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- Episode: Yakimono (Season 2, Episode 7)
- Starring: Hugh Dancy, Mads Mikkelsen, Caroline Dhavernas, Anna Chlumsky
- Written By: Steve Lightfoot
- Directed By: Michael Rymer
- Network: NBC
- Studio: Dino De Laurentiis Company, Living Dead Guy Productions, AXN: Original X Production
Hannibal: Yakimono Review
By Curtis G. Schmitt
April 15, 2014
It was inevitable. A subpar episode. Instead of taking a step forward with the story, it felt like the show took a step sideways -- a relatively interesting and entertaining step, but a misstep nonetheless. The biggest problem with “Yakimono” is that very little changed for the main characters and much of what did happen felt like we’d seen it before.
Will continues to accuse Hannibal despite evidence to the contrary, and no one but Chilton believes him. Alana Bloom again tells Will he was wrong to try to murder Hannibal. Not heeding her advice, Will sets out to murder Hannibal a second time but is unsuccessful once again. Hannibal frames another person for his own crimes. Crawford again bites and pursues Hannibal’s latest red herring. And by the end, Hannibal is no more in danger of being caught by Crawford or killed by Will (or vindicated by Alana) than he was at the end of last episode.
So what did happen that was new or different? Well, Will gets released from the hospital and pets his dogs. Miriam cleans herself up and gets a new arm. Crawford realizes that he gives up on his colleagues too soon. And Hannibal murders some more people.
Most of the entertainment of the episode -- the sidestep I referred to earlier -- concerns the framing of Dr. Chilton. As to the question posed last week (Why did Hannibal allow Crawford to find Miriam Lass alive?), the answer seems to be: To point the finger at poor Frederick. Not content with a mere finger, Hannibal, a master of the theatrical, then stages a second act in which he murders Gideon and two FBI agents in Chilton’s home, leaving the weaselly psychiatrist to wake up there... covered in blood, gun in one hand, knife in the other. After a brief cat-and-mouse with Crawford, Chilton is “recognized” by Miriam as the Ripper and she shoots him.
And here’s where things get really interesting for avid fan of this series: With the apparent killing of Dr. Chilton, Hannibal has gone “off book,” literally. Not that this is the first time the television series has strayed from the source material. I mean, given that Will’s entire pre-capture relationship with Hannibal Lecter in the books consisted of a single conversation, the whole premise of the show is a deviation. But, presuming a bullet to Chilton’s face does in fact mean death in this fictional world, this is the first time a character significant to the plot of the books has been killed off early, and it means that those of us who thought we knew where this story was going DON’T.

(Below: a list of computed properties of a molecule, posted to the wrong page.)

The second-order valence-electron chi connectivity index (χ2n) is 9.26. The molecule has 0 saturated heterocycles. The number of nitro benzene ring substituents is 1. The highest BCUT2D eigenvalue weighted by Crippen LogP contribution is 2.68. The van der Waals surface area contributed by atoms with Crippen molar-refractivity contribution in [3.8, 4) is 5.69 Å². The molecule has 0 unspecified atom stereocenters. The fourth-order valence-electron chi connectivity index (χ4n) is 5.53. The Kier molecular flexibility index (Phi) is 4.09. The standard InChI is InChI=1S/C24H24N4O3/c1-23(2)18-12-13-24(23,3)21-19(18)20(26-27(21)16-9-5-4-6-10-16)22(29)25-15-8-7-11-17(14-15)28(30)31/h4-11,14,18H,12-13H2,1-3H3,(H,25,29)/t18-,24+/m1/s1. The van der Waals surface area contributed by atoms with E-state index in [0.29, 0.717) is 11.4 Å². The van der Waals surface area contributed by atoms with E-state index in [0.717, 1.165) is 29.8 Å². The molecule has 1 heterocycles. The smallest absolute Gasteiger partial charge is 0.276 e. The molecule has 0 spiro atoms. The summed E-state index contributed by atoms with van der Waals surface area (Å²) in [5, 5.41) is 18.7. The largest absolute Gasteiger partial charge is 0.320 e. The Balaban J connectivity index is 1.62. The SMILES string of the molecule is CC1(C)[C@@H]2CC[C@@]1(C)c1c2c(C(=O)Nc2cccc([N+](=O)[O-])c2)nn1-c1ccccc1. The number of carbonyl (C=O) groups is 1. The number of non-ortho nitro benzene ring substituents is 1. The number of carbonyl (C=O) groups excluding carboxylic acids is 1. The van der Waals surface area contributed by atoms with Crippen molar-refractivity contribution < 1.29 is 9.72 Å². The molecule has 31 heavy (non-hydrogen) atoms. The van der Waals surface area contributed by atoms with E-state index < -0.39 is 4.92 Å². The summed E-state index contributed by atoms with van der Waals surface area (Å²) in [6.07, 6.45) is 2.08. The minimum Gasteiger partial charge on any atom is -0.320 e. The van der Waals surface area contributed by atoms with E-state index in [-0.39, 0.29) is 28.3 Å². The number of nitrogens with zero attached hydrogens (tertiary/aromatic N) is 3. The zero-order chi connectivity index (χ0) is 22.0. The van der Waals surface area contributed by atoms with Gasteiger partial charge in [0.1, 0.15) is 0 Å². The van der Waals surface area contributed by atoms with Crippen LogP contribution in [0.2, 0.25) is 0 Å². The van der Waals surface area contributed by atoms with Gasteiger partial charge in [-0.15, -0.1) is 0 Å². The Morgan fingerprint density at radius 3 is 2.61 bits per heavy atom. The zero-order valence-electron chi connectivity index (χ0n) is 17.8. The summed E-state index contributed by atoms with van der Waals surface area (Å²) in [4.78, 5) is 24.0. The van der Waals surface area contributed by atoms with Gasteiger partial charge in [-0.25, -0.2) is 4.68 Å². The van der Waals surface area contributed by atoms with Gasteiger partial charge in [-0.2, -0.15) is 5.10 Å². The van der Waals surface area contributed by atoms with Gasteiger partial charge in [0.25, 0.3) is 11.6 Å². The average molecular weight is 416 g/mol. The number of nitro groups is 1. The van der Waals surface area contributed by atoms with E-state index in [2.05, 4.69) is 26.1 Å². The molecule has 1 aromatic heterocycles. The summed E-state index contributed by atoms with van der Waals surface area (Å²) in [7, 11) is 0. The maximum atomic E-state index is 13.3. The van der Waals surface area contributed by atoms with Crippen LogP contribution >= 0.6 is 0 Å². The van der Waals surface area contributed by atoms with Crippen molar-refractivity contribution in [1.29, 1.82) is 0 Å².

So what else did the episode get right? I liked how Crawford’s guilt over the discovery that Miriam was alive acted as a mirror for him to see how he’d given up on Will, too. I loved the “red” on white kitchen décor when Chilton wakes to find the dead FBI agents. It was interesting to see how uncomfortable Will was to be out in the world again. Hugh Dancy skillfully turned up the volume on his facial ticks and eye contact avoidance. And speaking of great acting, Mads Mikkelsen was amazing in that final scene. When Will tells Hannibal, “I’d like to resume my therapy,” I don’t think we’ve seen Hannibal happier. Which goes to Mikkelsen’s credit because the change in his facial expression was almost imperceptible, yet conveyed so much.
And maybe it’s because the plotting was less interesting this episode, but I appreciated the score a lot more. It’s so deftly crafted to NOT call attention to itself that it’s easy to overlook the subtle brilliance of Brian Reitzell’s compositions when the story takes front stage. (One note for those who enjoy the music as much as I do: When you watch the episodes on NBC.com, the music over the end credits plays uninterrupted, unlike the television broadcast that overlays a preview of next week’s episode.)
The low point of “Yakimono” was Chilton’s bumbling attempt to escape Crawford through the snow. The whole tone of that sequence felt off, like I was suddenly watching a different show. But as “bad” as it was, the worst episode of Hannibal is still better than most other shows on television. Because what’s great about Hannibal is that even when things go wrong -- the story goes awry, some of the acting is melodramatic, and the CGI is a bit goofy -- there's still so much to appreciate.
When Will tells Crawford “It’s theater,” he’s talking to us, too. Because like the titular character’s crimes, the show itself is theater. It’s both beautiful and horrifying -- sometimes confounding -- especially when the crime is a subpar episode and not murder.